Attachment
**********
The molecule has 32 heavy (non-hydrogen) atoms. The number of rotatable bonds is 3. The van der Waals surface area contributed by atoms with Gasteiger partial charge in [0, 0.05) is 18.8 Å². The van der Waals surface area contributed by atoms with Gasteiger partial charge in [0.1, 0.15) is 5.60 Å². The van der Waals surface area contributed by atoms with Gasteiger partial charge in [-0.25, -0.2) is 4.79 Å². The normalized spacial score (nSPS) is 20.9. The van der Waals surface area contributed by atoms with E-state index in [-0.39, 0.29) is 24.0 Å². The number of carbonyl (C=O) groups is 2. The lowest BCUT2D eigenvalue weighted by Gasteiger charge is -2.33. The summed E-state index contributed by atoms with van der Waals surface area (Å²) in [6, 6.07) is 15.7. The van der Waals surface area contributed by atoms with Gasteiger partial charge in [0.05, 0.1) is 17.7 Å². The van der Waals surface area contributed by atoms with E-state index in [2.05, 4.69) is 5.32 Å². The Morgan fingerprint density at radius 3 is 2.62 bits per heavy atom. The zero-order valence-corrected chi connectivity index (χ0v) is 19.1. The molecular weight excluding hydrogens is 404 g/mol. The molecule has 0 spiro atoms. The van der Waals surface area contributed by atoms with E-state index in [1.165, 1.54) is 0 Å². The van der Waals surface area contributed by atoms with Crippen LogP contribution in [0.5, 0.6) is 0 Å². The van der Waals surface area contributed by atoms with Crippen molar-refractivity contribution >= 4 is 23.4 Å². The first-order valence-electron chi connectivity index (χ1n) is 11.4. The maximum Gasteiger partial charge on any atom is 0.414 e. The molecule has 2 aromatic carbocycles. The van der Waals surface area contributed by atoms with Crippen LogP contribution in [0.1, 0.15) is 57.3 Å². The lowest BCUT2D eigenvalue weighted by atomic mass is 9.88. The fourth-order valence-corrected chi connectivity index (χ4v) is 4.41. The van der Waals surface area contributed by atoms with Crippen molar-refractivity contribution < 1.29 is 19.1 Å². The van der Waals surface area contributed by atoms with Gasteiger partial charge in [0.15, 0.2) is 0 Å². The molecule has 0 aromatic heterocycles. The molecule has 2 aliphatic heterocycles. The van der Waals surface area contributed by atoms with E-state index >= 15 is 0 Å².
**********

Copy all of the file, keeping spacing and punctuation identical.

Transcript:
The molecule has 32 heavy (non-hydrogen) atoms. The number of rotatable bonds is 3. The van der Waals surface area contributed by atoms with Gasteiger partial charge in [0, 0.05) is 18.8 Å². The van der Waals surface area contributed by atoms with Gasteiger partial charge in [0.1, 0.15) is 5.60 Å². The van der Waals surface area contributed by atoms with Gasteiger partial charge in [-0.25, -0.2) is 4.79 Å². The normalized spacial score (nSPS) is 20.9. The van der Waals surface area contributed by atoms with E-state index in [-0.39, 0.29) is 24.0 Å². The number of carbonyl (C=O) groups is 2. The lowest BCUT2D eigenvalue weighted by Gasteiger charge is -2.33. The summed E-state index contributed by atoms with van der Waals surface area (Å²) in [6, 6.07) is 15.7. The van der Waals surface area contributed by atoms with Gasteiger partial charge in [0.05, 0.1) is 17.7 Å². The van der Waals surface area contributed by atoms with E-state index in [2.05, 4.69) is 5.32 Å². The Morgan fingerprint density at radius 3 is 2.62 bits per heavy atom. The zero-order valence-corrected chi connectivity index (χ0v) is 19.1. The molecular weight excluding hydrogens is 404 g/mol. The molecule has 0 spiro atoms. The van der Waals surface area contributed by atoms with E-state index in [1.165, 1.54) is 0 Å². The van der Waals surface area contributed by atoms with Crippen LogP contribution in [0.5, 0.6) is 0 Å². The van der Waals surface area contributed by atoms with Crippen molar-refractivity contribution >= 4 is 23.4 Å². The first-order valence-electron chi connectivity index (χ1n) is 11.4. The maximum Gasteiger partial charge on any atom is 0.414 e. The molecule has 2 aromatic carbocycles. The van der Waals surface area contributed by atoms with Crippen LogP contribution in [0.1, 0.15) is 57.3 Å². The lowest BCUT2D eigenvalue weighted by atomic mass is 9.88. The fourth-order valence-corrected chi connectivity index (χ4v) is 4.41. The van der Waals surface area contributed by atoms with Crippen molar-refractivity contribution < 1.29 is 19.1 Å². The van der Waals surface area contributed by atoms with Gasteiger partial charge in [0.15, 0.2) is 0 Å². The molecule has 0 aromatic heterocycles. The molecule has 2 aliphatic heterocycles. The van der Waals surface area contributed by atoms with E-state index >= 15 is 0 Å².